First published with The Courier – https://www.thecourier.com.au/story/5369060/behind-the-humble-facade-of-this-primrose-street-house-is-a-warm-hello-to-those-in-need/?cs=62
The door is always open at number eight Primrose Street.
A constant flow of visitors pass through the lounge room in time for the 12pm drop-in lunch on Saturday.
Each is warmly welcomed with a bright hello from Wendouree West Exodus Community coordinator Elly Green.
“We had 50 people in last Saturday, adults and children,” she says.
The kitchen is full, waiting for lunch to be served. Hungry visitors spread to the next room and old garage out the back to find a seat.
They’re here to share fresh hot food and conversation.
I sit beside Elly on an armchair in the front lounge room, on a bright multi-coloured knitted seat cover.
A patchwork quilt of children’s paintings hangs on the lounge room wall.
Nearby a quote is written across a canvas – “the good we do today becomes the happiness of tomorrow”.
Elly has volunteered with the Wendouree West Exodus Community since it was first established in 2004.
She has lived in Wendouree West for more than 50 years and has seen firsthand the need for community support.
There are many lonely and marginalised in our community.
“That’s why we have Saturday drop in. We make soup and have a hot lunch. For a lot of them it might be the only decent meal they get all week.”
Elly walks me through the house to a makeshift classroom at the back of the garage.
The volunteer run not-for-profit organisation also runs an after school learning program, one of many services on offer in response to community needs.
A group of Year 11 and 12 students from Ballarat Grammar and St Patrick’s College tutor about 20 children who attend the session each Thursday afternoon.
“We have a lot of children here whose parents can’t read or write,” Elly explains.
“They come here because their mum and dad can’t help. Some Sudanese children come too because their parents may still be learning English themselves.”
The remains of white chalk marks cover the blackboard which spreads across the back wall.
The small room has been recently renovated with a fresh coat of crisp white paint.
“We have had comments from the schools saying how far these kids have come on since we started doing this learning program,” Elly says.
The after school learning program and Saturday drop-in lunch are only two of a range of services offered by the Wendouree West Exodus Community.
The volunteer leadership team run camps for children, families and men and women each year.
“A lot of kids in this community never get to go away on holiday. They don’t go to school camps because their parents can’t afford it,” Elly says, as we walk back inside the house to the kitchen.
Every chair is full as volunteers serve steaming soup and bread from the corner stove.
The small kitchen is crowded.
Elly is says she is hoping to create a more comfortable space to run the Saturday lunch, where all visitors can sit and enjoy their meal together in the one room, rather than spreading out to find a seat.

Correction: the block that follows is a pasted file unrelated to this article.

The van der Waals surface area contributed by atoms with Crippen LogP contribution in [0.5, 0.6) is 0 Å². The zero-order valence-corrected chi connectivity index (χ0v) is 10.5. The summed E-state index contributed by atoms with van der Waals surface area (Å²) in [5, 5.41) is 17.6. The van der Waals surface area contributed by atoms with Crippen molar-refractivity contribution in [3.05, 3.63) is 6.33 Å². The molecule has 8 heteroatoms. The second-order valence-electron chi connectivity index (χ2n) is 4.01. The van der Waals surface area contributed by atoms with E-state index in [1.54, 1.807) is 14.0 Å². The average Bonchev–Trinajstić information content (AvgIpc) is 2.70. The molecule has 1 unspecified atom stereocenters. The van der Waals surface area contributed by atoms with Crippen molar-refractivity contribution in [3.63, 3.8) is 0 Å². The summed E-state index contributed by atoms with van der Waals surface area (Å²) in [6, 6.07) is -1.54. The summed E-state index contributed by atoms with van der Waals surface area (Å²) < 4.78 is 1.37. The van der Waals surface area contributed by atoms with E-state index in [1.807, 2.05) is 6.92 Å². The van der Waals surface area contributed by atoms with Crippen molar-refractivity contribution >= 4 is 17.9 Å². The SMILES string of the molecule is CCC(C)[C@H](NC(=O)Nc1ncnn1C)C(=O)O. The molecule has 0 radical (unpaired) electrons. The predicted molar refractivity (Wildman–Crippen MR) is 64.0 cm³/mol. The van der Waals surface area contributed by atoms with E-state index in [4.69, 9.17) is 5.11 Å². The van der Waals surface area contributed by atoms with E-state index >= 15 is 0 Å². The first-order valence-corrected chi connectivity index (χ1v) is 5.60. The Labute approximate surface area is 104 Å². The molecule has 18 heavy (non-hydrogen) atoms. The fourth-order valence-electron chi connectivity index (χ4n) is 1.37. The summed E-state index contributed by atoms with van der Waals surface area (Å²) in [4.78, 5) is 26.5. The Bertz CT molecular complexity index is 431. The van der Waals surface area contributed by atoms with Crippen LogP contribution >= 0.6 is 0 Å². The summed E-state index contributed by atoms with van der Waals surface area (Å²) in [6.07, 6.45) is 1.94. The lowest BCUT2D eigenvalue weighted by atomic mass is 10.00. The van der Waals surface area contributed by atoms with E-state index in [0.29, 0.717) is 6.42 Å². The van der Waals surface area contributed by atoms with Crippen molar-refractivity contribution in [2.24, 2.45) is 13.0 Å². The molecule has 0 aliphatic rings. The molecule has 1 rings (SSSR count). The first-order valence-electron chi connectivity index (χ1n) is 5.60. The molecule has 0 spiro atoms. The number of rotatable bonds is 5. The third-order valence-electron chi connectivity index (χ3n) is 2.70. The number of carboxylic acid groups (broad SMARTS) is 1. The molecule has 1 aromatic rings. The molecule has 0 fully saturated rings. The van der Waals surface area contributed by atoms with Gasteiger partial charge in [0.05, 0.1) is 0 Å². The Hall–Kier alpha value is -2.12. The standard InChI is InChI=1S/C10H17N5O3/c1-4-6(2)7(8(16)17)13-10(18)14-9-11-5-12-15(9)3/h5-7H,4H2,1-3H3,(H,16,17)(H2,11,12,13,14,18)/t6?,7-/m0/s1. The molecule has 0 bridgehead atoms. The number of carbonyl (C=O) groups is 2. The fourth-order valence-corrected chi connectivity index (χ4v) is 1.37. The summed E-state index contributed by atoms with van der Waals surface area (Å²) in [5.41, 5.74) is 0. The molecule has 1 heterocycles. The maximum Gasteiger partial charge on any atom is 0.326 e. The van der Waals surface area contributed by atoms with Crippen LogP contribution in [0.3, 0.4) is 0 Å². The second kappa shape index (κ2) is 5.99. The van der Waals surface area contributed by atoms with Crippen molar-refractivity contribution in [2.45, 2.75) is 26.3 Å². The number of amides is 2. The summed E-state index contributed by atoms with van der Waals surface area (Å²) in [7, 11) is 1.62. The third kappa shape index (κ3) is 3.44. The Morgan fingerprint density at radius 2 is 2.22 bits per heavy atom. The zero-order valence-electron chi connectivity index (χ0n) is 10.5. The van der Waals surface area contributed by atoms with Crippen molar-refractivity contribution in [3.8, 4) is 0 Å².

All that is holding her back is funding.
“St Patrick’s College held a big fundraiser and gave us money to build a shed,” she says.
“We have got the shed up but now we are stuck. We still have the electricity to connect, to install the supplied kitchen and we’re hoping to put a disabled toilet and shower at the back.
“It has been going on now for over 12 months and we’re getting a bit impatient.”
The Wendouree West Exodus Community is auspiced by Our Lady Help of Christians Catholic Church, and supported by a number of organisations including the Redemptorists, Sisters of Mercy, and St Vincent de Paul Society.
But the leadership team is hoping to secure more sustainable funding to continue to meet community needs.
Elly says the demand for services in Wendouree West is increasing.
“Every week we have new people coming in,” she says.
I am just so passionate about this place. I believe we are doing a great thing.
Sitting back on the old armchair in the lounge room, Elly remembers heart warming stories from the past.
She tells me of a rough young boy who ran a prayer meeting at the Exodus house with Father Frank Smith after the death of his grandmother.
“He got all his cousins in here… They held hands and they talked about everything they wanted to talk about. There was tears and there was laughter. That was one of the most memorable things I have ever heard.
“One young woman who was in a wheelchair had multiple sclerosis. She used to come every Saturday in her scooter. When she was dying she didn’t want prayers, she had Father Frank to hold her hand.
The Primrose Street house has also hosted wedding receptions, funeral wakes and baptisms throughout its 14 years as a community meeting place.
Elly looks over my shoulder to say a cheery hello to a couple who had recently moved to Maryborough. They return to Wendouree West each Saturday for the company and warm welcome.
“One night at 9pm we had six young boys come in. They had no where to stay the night. We had them everywhere, in the spare room, on the floor here and they stayed the night,” she continues.
“We have just done so much for the people who don’t know where else to go.”
I leave Elly as she returns to the kitchen to help serve lunch to visitors eager to taste today’s soup.
Behind me, the door remains open.